Achieving the tax collection target set by the National Board of Revenue or NBR for fiscal year 2020-21 is "impossible," analysts said calling the goal "unrealistic."
They made the remarks while speaking at a virtual news conference on "Challenges of Policymaking in Times of Pandemics," organized by the Centre for Policy Dialogue or CPD, a think tank.
They said the tax authority sets this unrealistic target to hide mismatch in income and expenditure in the budget.
" … the practice here is that the government sets the target for expenditure first, then sets the source of finance," said distinguished fellow of the CPD Prof Mustafizur Rahman.
As part of the CPD's Independent Review of Bangladesh's development programme, it put forward its recommendations for its interim review of the national economy.
Prof Rahman said the government has set 56 per cent higher revenue target for next fiscal year when pandemic continues to rage, which is "impossible" and "unrealistic."
He said if GDP is 8.0 per cent, inflation is 6.0 per cent then 14 per cent is a natural growth of revenue.
"Then if you put lots of efforts, it may go up to 20 to 21 per cent, but revenue target for such a year has been set at 56 per cent," he wondered.
"We all agree and know in our consciousness that this target is not achievable," he said.
The government has set a Tk 3.30-trillion revenue collection target for the NBR for fiscal year 2021.
The target is 1.35 per cent higher than that of the original goal of Tk 3.25 trillion and almost 10 per cent higher than the revised target set at Tk 3.0 trillion for the outgoing fiscal year.
The budget for fiscal year 2020-21 is set to be rolled out on June 11.
However, in its paper, the CPD estimated a revenue shortfall of around Tk 1.25 trillion for FY2020.
This implies, the revenue earnings in FY2020 is likely to record a minuscule growth of 0.4 per cent; hence, the revenue-GDP ratio may see a decline, according to the CPD paper.
Replying to a question whether the revenue target for 2021 is achievable, CPD executive director Dr Fahmida Khatun echoed her colleague's assumption, saying achieving this target is not possible.
"We have been witnessing that in the last few years the targets of revenue earning have been missed," she said.
"People lost jobs, business is declining, income of people is decreasing during coronavirus pandemic, so this target of revenue will not be successful," she said.
CPD research director Dr Khondaker Golam Moazzem said the problem is not targeting the unrealistic revenue goal alone.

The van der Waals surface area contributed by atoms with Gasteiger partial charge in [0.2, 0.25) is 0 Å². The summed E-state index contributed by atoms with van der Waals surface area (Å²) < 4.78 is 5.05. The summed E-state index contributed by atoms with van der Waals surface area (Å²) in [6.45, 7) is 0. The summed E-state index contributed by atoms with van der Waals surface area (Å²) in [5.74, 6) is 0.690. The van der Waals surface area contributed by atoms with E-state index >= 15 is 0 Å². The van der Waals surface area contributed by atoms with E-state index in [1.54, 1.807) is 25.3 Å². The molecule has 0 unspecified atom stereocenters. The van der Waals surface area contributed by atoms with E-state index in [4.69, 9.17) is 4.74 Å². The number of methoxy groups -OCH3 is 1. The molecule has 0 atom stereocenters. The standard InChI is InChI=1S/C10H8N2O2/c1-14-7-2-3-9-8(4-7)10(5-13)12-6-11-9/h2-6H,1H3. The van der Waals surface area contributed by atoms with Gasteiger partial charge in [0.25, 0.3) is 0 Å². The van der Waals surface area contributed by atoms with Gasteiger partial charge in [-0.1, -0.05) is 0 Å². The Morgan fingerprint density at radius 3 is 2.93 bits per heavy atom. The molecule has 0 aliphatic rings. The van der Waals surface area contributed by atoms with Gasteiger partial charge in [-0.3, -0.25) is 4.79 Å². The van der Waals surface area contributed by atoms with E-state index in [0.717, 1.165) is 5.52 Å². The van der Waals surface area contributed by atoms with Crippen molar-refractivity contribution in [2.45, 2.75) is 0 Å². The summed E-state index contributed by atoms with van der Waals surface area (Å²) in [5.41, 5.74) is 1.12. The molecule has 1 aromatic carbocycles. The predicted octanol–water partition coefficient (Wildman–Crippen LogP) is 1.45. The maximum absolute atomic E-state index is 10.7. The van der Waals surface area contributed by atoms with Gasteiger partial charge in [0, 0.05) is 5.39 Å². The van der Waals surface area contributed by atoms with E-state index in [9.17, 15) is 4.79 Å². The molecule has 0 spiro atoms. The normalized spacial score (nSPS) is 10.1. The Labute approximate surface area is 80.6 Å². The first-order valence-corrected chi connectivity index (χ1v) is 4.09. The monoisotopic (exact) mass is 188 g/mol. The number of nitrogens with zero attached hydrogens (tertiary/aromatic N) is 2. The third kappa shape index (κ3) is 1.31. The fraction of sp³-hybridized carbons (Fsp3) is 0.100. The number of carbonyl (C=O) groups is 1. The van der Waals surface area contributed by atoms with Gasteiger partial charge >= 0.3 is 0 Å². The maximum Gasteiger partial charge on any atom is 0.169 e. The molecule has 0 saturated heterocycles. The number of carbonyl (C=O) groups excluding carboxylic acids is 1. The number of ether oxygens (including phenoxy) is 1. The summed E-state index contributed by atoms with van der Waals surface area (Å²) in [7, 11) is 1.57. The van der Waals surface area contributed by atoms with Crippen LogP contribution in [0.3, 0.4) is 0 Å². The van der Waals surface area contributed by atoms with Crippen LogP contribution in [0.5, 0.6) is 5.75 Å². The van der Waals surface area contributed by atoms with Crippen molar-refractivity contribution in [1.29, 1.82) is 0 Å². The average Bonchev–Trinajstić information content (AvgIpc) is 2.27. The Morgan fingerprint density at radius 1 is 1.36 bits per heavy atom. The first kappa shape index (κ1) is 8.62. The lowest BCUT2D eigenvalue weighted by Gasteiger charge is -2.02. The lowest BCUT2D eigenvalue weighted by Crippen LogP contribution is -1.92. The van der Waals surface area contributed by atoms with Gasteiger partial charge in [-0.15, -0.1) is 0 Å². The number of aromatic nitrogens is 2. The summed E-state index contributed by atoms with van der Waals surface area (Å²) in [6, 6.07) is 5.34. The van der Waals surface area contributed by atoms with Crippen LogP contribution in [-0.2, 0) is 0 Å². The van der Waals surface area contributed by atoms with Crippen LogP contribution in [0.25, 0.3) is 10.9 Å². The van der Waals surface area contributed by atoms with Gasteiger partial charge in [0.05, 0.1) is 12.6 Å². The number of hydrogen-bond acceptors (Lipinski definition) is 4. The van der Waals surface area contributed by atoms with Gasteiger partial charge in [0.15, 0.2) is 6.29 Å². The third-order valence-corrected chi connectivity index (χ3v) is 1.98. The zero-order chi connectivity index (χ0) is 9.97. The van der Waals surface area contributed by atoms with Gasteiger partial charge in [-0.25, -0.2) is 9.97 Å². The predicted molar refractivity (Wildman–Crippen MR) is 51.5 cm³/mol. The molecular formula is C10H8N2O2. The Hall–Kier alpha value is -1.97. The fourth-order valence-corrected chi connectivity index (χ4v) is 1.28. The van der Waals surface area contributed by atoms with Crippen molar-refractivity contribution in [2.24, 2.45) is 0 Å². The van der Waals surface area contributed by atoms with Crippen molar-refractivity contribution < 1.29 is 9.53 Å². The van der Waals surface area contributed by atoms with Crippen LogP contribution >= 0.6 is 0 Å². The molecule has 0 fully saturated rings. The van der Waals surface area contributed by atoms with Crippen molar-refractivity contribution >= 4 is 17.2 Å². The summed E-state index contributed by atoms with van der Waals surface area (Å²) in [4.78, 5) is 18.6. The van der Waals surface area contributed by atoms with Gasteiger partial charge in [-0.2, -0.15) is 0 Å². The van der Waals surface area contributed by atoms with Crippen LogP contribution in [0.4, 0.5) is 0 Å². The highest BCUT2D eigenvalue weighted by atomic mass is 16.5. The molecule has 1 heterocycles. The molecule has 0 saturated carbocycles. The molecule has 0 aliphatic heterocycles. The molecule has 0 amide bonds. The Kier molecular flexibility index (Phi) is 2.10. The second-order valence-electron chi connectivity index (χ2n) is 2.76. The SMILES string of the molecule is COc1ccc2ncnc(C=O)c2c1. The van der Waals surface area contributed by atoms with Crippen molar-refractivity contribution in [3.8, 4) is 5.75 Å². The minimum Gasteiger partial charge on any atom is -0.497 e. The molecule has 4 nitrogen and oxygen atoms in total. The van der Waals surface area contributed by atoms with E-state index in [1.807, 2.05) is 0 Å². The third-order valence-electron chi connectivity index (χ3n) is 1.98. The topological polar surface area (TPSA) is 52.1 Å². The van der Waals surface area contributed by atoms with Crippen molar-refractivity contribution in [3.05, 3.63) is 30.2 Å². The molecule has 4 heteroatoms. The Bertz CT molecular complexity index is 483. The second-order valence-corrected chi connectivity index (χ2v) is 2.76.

The situation worsens when expenditure targets are set based on this unrealistic income target, prompting projects to seek their funds from the finance ministry, he said
"And consequently, many urgent needs do not get emergency funds," he added.
In its keynote papers the CPD said, the country's gross domestic product or GDP is likely to crash to 2.5 per cent from the original estimate of 8.2 per cent for the outgoing fiscal year as fallout of Covid-19.
The government should not worry over it rather it should concentrate on protecting lives and livelihoods of the people, it suggested.
The CPD said the poverty rate jumped to 35 per cent from 24.3 per cent in 2016.
The CPD said inequality both in consumption and income has widened in the aftermath of the pandemic.
It estimates that the Gini coefficient for consumption rose to 0.35 versus 0.32 in 2016. The coefficient, a measure of estimating inequality, increased to 0.52 now against 0.48 in 2016.
If the value rises, inequality rises and vice versa.
The CPD suggested the minimum threshold for income taxes should be Tk. 350,000 instead of Tk. 250,000.
It also suggested that the lower slab of taxes should be 5.0 per cent, which will help foster domestic demand.
Criticising the ad-hoc basis of incentives, the CPD said there is a need for rational adjustment on such measures.
Senior research fellow of the CPD Towfiqul Islam Khan presented the keynote at the briefing, moderated by executive director Dr. Fahmida Khatun.
Mr Khan said the government should exercise 'cost benefit analysis' before offering new incentives.
The researcher proposed depreciation of local currency against US dollar, arguing the devaluation will help boost exports and remittances.
"Our inflation now remains comparatively low and the deprecation may be justified," Mr Khan said.
On the upcoming budget, the CPD said the health sector should be given top priority for fiscal year 2020-21.
The researcher said the marginal people, agriculture and SMEs should also get priority considering their vulnerability, amid the coronovirus pandemic.
He feared budget deficit will be widened in the next fiscal.
"We usually try to keep the deficit within 5.0 per cent of GDP, but it may reach 7.0 to 8.0 per cent for the next budget," Mr Khan, said while presenting the keynote.
The CPD said the government should explore new opportunities for foreign funding, including the latest G-20 package.
It said the annual development programme should favour projects with foreign funding and those create job for employment.
The CPD noted the rate of budget implementation usually ranges from 80 and 85 per cent.
Researcher advocated adequate allocation for food budget to rein in the future price escalation of the essentials.
They also advocated effective and timely implementation of government-sponsored economic relief packages.
The CPD reiterated that the provision of undisclosed money or whitening black money should be stopped as it demoralises the genuine tax payers.
The CPD said four priority areas should be considered in this budget and they are health sector, agriculture, social safety net and employment.
© 2024 - All Rights with The Financial Express